Writers need other writers. It is such a solitary occupation, this sitting in front of a computer—or a typewriter or a pad of paper—and building stories out of the deepest recesses of our minds, that we need from time to time to be with others who share our compulsion for wandering off into worlds of our own creation. The conversation that occurs when we come together gives us a chance to breathe, to say, “Ah, yes. It’s all right, this odd thing I’m doing. Someone else does it too!”
I’m back home in St. Paul, Minnesota, having just returned from the Oregon coast. I flew out there to meet with a group of folks I used to teach with at Vermont College of Fine Arts. I retired from teaching at VCFA two and a half years ago, and I have seen few of my good friends since. We met in a big, old house with a fireplace and lots of room to spread out or curl up or sit at a long, indoor picnic table, and we wrote and wrote and wrote.
When we weren’t writing, we talked. About the college, of course. (I listened, feeling a million miles removed, but connected all the same.) About students and former students and fellow faculty. About editors and agents and contracts. About our stories. About our lives experienced in the light of our stories and about our stories in the light of our lives.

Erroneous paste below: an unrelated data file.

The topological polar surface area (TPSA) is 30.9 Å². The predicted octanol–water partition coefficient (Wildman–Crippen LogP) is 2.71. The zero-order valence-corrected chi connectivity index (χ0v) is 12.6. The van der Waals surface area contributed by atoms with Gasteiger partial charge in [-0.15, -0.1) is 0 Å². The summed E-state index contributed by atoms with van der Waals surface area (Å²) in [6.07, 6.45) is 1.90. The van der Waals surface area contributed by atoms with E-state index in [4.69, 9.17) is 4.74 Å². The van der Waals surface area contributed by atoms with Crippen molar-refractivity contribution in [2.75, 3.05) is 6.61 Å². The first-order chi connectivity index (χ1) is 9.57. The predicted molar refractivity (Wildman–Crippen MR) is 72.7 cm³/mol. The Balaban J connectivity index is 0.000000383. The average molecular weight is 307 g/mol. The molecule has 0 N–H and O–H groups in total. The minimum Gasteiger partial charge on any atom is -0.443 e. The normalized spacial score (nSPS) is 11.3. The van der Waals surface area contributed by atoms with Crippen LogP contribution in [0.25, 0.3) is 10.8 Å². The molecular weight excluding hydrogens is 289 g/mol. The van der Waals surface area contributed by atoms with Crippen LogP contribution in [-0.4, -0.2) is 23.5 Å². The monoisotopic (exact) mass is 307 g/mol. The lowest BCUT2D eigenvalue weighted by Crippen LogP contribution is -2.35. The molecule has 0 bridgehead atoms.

And when we weren’t writing and weren’t talking we cooked and ate and cleaned up after cooking and eating and walked on the beach and went into town to watch a glass-blowing demonstration and sat in a small restaurant listening to and chatting with a singer who we realized, only later, is quite famous. We were simply friends, good friends, stepping out of our lives for a few days to be with one another, and because most of the time we live in such isolation from others like ourselves, we drank one another in like water in a desert.
Then we came back home . . . to return to our good lives, to return to our good work, having renewed the kind of connection that strengthens our very bones.